Democrats rally in support of bill to repeal Trump travel ban
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Democratic lawmakers joined faith and civil rights leaders on Monday to rally in support of legislation that would overturn President TrumpDonald John TrumpTrump passes Pence a dangerous buck Overnight Health Care — Presented by American Health Care Association — Trump taps Pence to lead coronavirus response | Trump accuses Pelosi of trying to create panic | CDC confirms case of 'unknown' origin | Schumer wants .5 billion in emergency funds Trump nods at reputation as germaphobe during coronavirus briefing: 'I try to bail out as much as possible' after sneezes MORE’s travel ban, a move that comes as the administration prepares to expand restrictions to other countries.

Monday marked the third anniversary of Trump signing orders during his first week in office to suspend immigration from Syria, Iraq, Iran, Sudan, Libya, Yemen and Somalia — all predominantly Muslim countries.

Congressional Democrats are calling for passage of the National Origin-Based Antidiscrimination for Nonimmigrants Act, or NO BAN Act, that was introduced last year.

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The bill would limit presidential power to impose travel restrictions on citizens from other countries entering the United States. It also would prohibit religious discrimination and require the president, the State Department and the Department of Homeland Security to justify any travel restrictions imposed on foreign citizens.

“We have no other answer to this shameful policy but to pass the NO BAN Act, which will amend the underlying law, repeal the existing travel bans and fix the hole in the heart of American immigration law that was created by this ungrounded decision,” Sen. Christopher CoonsChristopher (Chris) Andrew CoonsDemocratic senators ask DOJ watchdog to expand Giuliani probe Graham warned Pentagon chief about consequences of Africa policy: report Democrats fear rule of law crumbling under Trump MORE (D-Del.) said at Monday’s rally. “Only by getting this act passed and signed into law will we be certain that future presidents won’t act based on fear, prejudice and a lack of grounding and real information.”

Speaker Nancy PelosiNancy PelosiTrump passes Pence a dangerous buck Overnight Health Care — Presented by American Health Care Association — Trump taps Pence to lead coronavirus response | Trump accuses Pelosi of trying to create panic | CDC confirms case of 'unknown' origin | Schumer wants .5 billion in emergency funds Stone judge under pressure over calls for new trial MORE (D-Calif.) announced Monday that the House will vote on the legislation in the coming weeks. House Judiciary Committee Chairman Jerrold NadlerJerrold (Jerry) Lewis NadlerThis week: House to vote on legislation to make lynching a federal hate crime Congress set for clash over surveillance reforms Trump adviser presses House investigators to make Bezos testify MORE (D-N.Y.) announced later Monday that his panel would take up the bill in two weeks, meaning its markup is likely to occur around mid-February.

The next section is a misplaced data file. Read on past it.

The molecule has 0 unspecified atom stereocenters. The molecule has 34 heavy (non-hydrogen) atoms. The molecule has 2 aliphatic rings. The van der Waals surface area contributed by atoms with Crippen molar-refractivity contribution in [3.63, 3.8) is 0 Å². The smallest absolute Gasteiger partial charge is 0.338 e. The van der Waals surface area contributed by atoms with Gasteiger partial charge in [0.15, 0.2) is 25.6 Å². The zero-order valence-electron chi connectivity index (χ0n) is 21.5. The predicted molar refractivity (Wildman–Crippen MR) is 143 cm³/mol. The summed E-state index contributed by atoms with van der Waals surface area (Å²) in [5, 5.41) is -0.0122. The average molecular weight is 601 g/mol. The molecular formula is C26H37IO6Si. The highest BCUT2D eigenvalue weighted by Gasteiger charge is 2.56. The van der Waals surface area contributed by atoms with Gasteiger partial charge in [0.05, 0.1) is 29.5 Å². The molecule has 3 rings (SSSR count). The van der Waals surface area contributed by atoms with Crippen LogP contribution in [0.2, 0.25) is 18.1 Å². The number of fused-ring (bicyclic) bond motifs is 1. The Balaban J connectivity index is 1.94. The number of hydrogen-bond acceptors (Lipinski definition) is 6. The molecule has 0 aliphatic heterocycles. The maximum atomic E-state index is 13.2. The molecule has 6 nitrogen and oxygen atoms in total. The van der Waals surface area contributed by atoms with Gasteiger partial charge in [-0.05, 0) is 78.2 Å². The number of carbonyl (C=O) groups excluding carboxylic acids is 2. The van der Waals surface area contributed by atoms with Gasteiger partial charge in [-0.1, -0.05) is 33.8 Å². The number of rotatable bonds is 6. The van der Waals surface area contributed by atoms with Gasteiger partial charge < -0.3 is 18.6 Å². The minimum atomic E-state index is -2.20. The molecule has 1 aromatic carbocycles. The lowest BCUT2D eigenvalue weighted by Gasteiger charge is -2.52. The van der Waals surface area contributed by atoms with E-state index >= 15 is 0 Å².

The measure has 214 co-sponsors in the House and 38 in the Senate. Even if the bill passes the House, it would face long odds in the GOP-controlled Senate.

“With the president confirming that he wants to expand this ban to even more countries, now is the time to act,” said Rep. Judy ChuJudy May ChuAsian caucus urges fellow lawmakers not to 'perpetuate racist stereotypes' amid coronavirus fears House Democrats launch probe into NIH and FBI suspecting Chinese Americans of espionage Harris, Castro introduce resolution condemning Trump aide Stephen Miller MORE (D-Calif.), the bill’s lead House sponsor. “That's because the Muslim ban has been a disaster from the start. It has nothing to do with improving American security.”

Trump has not said which countries will be added to that list, but he is said to be considering Nigeria, Belarus, Myanmar, Eritrea, Kyrgyzstan, Sudan and Tanzania.

The Supreme Court upheld a version of Trump’s ban in a 5-4 ruling in 2018, allowing Trump to restrict citizens from the seven countries from entering the United States. Trump labeled this ruling a “tremendous victory” for the country in a statement released from the White House in 2018.

The U.S. Court of Appeals for the 4th Circuit is scheduled to hold a hearing Tuesday in Richmond, Va., involving civil rights organizations opposing the ban. The organizations are challenging the continuation of the travel ban and argue that it is discriminatory.